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Xerox Confirms HP Takeover Bid: Industry ‘Long Overdue’ For Consolidation

‘This looks to me like Xerox trying to strong-arm HP even though HP has been successful in a major separation from HPE (Hewlett Packard Enterprise) that has reinvented and re-energized HP,’ says one solution provider.

Xerox is trying to create value for shareholders and “move first” in an industry “long overdue for consolidation,” the company said in its first public statement since making a takeover offer for HP Inc.

“Our industry is long overdue for consolidation, and those who move first will have a distinct advantage,” the company said in a statement Thursday afternoon. “We look forward to expeditiously moving this process forward and creating additional value for shareholders.”

[RELATED: 5 Things To Know About A Potential Xerox-HP Deal: ‘The Copier King And The Printer King Combined’]

Xerox, in effect, for the first time publicly confirmed the takeover bid for HP with the statement on consolidation and moving “this process” forward.

CNBC has reported the Xerox bid to buy HP at $22 a share in a cash and stock offer that would give HP shareholders 48 percent stake in the new combined enterprise.

The bid, which consists of 77 percent cash, and 23 percent stock, according to CNBC, is $2 higher than HP’s share price Thursday morning when it traded at 19.98, and it is 23 percent higher than where HP shares started the month at $17.78.

Bob Venero, CEO of Holbrook, N.Y.-based solution provider Future Tech, No. 101 on the CRN 2019 SP500, called the Xerox statement nothing short of saber-rattling rhetoric that ignores the economic realities of HP weighing in as a $58 billion goliath with a prominent position in the healthy PC market compared to Xerox’s $9.83 billion in a declining printer market.

“This looks to me like Xerox trying to strong-arm HP even though HP has been successful in a major separation from HPE (Hewlett Packard Enterprise) that has reinvented and re-energized HP,” he said. “This is rhetoric to either boost their stock or cause turmoil in the market and in the PC, printer and copier industries.”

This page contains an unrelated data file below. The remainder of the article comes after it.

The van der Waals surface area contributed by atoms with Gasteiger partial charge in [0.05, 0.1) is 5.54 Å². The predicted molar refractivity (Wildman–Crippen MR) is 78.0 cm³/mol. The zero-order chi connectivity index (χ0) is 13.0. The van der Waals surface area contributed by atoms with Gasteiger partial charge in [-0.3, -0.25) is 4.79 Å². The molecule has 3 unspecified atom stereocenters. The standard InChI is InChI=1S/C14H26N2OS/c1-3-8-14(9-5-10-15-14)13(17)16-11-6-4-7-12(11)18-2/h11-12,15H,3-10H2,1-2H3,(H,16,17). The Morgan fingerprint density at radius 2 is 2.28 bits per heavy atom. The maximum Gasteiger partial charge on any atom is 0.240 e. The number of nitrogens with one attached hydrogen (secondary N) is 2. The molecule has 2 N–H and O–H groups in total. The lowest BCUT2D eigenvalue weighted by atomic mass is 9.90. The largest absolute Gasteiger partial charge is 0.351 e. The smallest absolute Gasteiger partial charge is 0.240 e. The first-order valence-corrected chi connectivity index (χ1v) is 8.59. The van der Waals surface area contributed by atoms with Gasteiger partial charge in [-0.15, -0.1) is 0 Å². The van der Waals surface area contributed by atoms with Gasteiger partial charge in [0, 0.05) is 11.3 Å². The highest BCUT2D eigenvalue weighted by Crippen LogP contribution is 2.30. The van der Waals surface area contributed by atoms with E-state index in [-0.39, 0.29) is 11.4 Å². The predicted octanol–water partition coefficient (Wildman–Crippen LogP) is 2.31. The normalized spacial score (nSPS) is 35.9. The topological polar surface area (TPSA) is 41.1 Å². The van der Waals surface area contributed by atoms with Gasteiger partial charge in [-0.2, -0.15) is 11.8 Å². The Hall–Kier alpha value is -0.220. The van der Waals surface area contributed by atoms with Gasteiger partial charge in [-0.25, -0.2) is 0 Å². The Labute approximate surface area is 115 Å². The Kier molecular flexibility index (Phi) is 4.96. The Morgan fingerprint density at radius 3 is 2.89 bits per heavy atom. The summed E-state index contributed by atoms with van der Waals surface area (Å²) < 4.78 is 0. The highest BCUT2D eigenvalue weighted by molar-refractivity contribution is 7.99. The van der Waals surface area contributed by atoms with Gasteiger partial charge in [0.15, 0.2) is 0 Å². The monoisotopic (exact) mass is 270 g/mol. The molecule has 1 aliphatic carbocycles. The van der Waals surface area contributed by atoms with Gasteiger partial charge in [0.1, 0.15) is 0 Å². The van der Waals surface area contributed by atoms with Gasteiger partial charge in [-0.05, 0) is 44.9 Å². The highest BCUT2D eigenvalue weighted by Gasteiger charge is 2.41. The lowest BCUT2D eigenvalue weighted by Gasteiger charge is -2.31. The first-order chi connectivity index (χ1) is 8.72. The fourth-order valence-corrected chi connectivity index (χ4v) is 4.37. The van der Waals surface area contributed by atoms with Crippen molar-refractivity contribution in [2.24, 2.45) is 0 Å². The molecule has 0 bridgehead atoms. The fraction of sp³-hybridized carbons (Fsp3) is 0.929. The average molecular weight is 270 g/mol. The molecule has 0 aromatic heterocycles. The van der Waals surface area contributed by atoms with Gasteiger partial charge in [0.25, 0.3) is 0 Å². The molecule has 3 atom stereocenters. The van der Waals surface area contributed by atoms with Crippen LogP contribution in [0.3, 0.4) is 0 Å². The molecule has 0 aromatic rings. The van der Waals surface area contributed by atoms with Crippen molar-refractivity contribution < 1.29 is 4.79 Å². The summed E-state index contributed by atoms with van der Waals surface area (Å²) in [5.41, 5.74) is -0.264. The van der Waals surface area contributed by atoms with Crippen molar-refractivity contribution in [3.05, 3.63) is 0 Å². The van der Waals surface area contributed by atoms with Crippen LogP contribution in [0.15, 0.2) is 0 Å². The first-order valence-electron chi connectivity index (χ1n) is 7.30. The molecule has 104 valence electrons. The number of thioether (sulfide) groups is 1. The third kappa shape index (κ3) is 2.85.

Venero said the health of the PC market has consistently been undervalued. “The PC is the view into the cloud and is more alive than ever,” he said. “The PC is one of the enablers of the cloud. Making a statement that the industry is long overdue for consolidation doesn’t recognize the value of the PC business.”

Venero -- who is a Xerox and HP partner -- is hoping that HP can fend off the Xerox bid. He said consolidation would not benefit businesses, consumer or partners.

“A lot of time when an industry consolidates it is the worst thing that could happen for businesses and consumers,” he said, noting his HP sales are up significantly since its split from HPE. “When you have consolidation you don’t have to innovate or differentiate.”

For the channel specifically, Venero said consolidation would destroy long standing and valued relationships with the separate HP and Xerox teams and lead to “turmoil and dysfunction” in the sales trenches.

HP on Wednesday night confirmed reports that it had received a buyout proposal from Xerox and said they have had previous conversations with the company about “a potential business combination.

“We have had conversations with Xerox Holdings Corporation (NYSE: XRX) from time to time about a potential business combination. We have considered, among other things, what would be required to merit a transaction. Most recently, we received a proposal transmitted yesterday.”

HP has said it has confidence in its multi-year strategy as well as its ability to “position the company for continued success in an evolving industry.”

That said, HP recently announced it was eliminating between 7,000 and 9,000 jobs in an attempt to save $1 billion by 2020. The company is also overhauling how it priced its printers in the hopes of staving off competition from third-party ink and toner suppliers.

Both company’s share prices surged Wednesday on news first reported by the Wall Street Journal that Xerox had offered to buy the company. Subsequent reports said the copier kingpin offered HP less than $23 a share in a cash and stock transaction that would be financed via a loan from Citi.

Venero said, for his part, said regardless of the terms there have been many cases when megadeals have failed and were later walked back including Symantec’s $13. 5 billion acquisition of Veritas in 2015 and Intel’s $7.6 billion acquisition of McAfee in 2010. In 2016, Symantec sold off Veritas and Intel sold McAfee. “Historically there have been many megadeals that did not bear fruit,” he said.

Ultimately, Venero said, he sees Xerox as David in a battle against HP as the goliath. “In this case, I think Goliath is going to remain standing,” he said.

Additional reporting by Steven Burke.

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